Tuesday, 24 August 2010

“A bottle store on every corner…”

Announcing yesterday’s package of puritanism, Simon Power-Lust signalled that he will be continuing the attack on small bottle-store owners begun by Helen Clark the very week bottle-store owner Navtej Singh was shot.  One of the three big “improvements” delivered by his reforms, says Simon, is that it “gives communities a say in when and where liquor outlets can open.”  The unspoken announcement being: “We’re going to make it damned hard to get a new license, or renew an existing one.”

This frankly just blames small-business owners for selling to wiling customers.  It’s the same sort of finger-pointing in which several hundred people indulged in Manukau last week, marching on council buildings to complain about what other people are doing. One woman in the rally, who revealed to the interviewer that she had a god on her side (she didn’t reveal which one), complained that in Manukau there is now “a bottle store on every corner.” “That’s not what we want as a community,” she huffed.

Well, I beg to differ.

If there really were a bottle store on every corner (there are 350 bottle stores in Manukau, but many more corners) then that would in fact be a sign that this is precisely what “the community” does want—because the customers of those bottle stores, who come from “the community,” are the very people who are keeping all these bottle stores open, demonstrating as clearly as you can that this is precisely what “the community” does want.

So what the woman should have said was “this is not what I want.” “The community, c’est moi.” But why is her voice more important than any other?  And why should her puritanism give her any power to to tell you and me when and where we can buy a bottle of wine? 

Well, on that one you’ll have to ask Simple Simon. Because in “giving communities a say in when and where liquor outlets can open,” he is simply giving a say to busybodies like this one, and taking it away from the communities themselves. Because like that woman, Simple Simon is completely unaware that communities already are “having a say” in where and when outlets are open—having a say by voting with their wallet every time they make a purchase.  

They’re called customers, Simon. At the end of the day it’s not you or I or anyone else who decides whether or not a bottle store or any other store stays open.  They do: their customers.  And these customers are the community.

Perhaps you should listen to what they’re saying. Because shutting down these small businesses won’t limit demand for alcohol, it will simply change where it’s bought. And meanwhile, as Eric Crampton observes, there are a lot of immigrant families whose businesses are going to be destroyed.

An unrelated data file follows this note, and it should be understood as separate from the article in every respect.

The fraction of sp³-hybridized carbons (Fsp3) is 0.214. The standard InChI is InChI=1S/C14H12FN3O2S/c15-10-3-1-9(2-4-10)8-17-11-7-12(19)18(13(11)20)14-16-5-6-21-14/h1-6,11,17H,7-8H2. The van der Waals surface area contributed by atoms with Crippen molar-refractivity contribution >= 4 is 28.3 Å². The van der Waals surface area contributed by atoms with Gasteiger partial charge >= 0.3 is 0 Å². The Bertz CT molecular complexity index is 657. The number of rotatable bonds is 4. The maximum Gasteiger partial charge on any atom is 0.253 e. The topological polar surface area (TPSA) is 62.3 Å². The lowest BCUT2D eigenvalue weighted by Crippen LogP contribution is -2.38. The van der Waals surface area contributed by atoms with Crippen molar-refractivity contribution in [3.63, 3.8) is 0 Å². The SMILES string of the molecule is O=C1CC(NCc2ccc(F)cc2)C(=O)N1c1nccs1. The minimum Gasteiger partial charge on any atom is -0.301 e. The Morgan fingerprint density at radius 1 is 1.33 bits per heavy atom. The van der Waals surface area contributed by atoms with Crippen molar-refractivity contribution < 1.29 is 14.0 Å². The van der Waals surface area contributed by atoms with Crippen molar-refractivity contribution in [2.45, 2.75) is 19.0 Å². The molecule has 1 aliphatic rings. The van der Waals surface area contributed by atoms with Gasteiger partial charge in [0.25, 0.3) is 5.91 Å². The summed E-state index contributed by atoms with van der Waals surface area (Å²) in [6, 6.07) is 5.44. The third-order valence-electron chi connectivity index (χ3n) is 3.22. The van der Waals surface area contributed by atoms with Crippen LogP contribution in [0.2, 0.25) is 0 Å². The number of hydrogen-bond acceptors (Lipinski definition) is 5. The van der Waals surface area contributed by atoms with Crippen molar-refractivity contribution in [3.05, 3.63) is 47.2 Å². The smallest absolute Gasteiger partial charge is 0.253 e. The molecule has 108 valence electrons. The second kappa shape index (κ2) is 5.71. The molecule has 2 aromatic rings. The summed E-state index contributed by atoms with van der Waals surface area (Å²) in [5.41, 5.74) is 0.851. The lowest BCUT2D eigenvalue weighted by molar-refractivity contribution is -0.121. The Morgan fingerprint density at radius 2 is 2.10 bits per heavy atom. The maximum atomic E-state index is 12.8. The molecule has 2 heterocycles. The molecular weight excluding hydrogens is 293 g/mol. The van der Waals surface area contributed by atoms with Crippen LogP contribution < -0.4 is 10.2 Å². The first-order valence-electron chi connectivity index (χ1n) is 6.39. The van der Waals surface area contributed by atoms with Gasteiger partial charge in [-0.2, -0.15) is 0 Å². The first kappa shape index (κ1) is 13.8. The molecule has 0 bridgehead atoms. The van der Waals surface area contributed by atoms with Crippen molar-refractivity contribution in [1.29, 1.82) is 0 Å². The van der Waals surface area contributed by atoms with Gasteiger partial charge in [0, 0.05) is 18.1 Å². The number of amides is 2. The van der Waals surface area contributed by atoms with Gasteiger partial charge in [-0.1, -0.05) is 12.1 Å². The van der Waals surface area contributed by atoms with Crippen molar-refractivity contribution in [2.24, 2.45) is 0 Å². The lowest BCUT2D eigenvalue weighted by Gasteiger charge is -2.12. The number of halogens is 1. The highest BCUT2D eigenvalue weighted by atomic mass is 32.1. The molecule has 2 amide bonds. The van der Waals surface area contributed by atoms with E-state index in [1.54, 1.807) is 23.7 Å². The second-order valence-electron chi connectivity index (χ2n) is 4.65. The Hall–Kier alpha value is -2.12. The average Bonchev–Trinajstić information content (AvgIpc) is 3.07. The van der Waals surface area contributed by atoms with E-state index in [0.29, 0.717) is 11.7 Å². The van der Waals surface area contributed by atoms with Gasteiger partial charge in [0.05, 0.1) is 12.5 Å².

1. A lot of this "local control" stuff seems thinly disguised racism. Entrepreneurs, often from south Asia or India, come to New Zealand and open a small shoppe to get started. I wonder how many protests there'd be in South Auckland if the bottle shoppes were owned by folks whose ethnic background more closely matched the community's.

  2. It reminds me of that advertisment about 'problem' gambling on telly, where Len whatshisface Brown bangs on about listening to the community. I would use the same arguement PC! Nice one.

  3. I'm so glad the people living next to the bottle store won't get a say, and have to endure the bottle store and their customers.

  4. @Berend de Boer

    Maybe they should buy the store and then start selling knitting needles in it.

  5. Richard McGrath24 Aug 2010, 20:55:00

    Berend, should your neighbours have a say in what sort of outdoor furniture you put in your back yard, what sort of people you invite over, or what colour you paint your house?

    Of course the people next to a bottle store are free to "get a say". They aren't gagged or silenced in any way. As PC has explained, they can vote with their dollar, by refusing to shop in the bottle store and persuade their friends and neighbours to join the boycott.

  6. How about Simon Power think of banning fat food that's available at every supermarket and four-square store around the country to fat-fuck like him.

    I am sure that fat-fuck Simon Power will become slim over time if such ban is in place.

  7. There are two factors behind this. The first is pandering to racism and anti-immigration sentiment in the community. The second is political support and donations from the supermarket duopoly.


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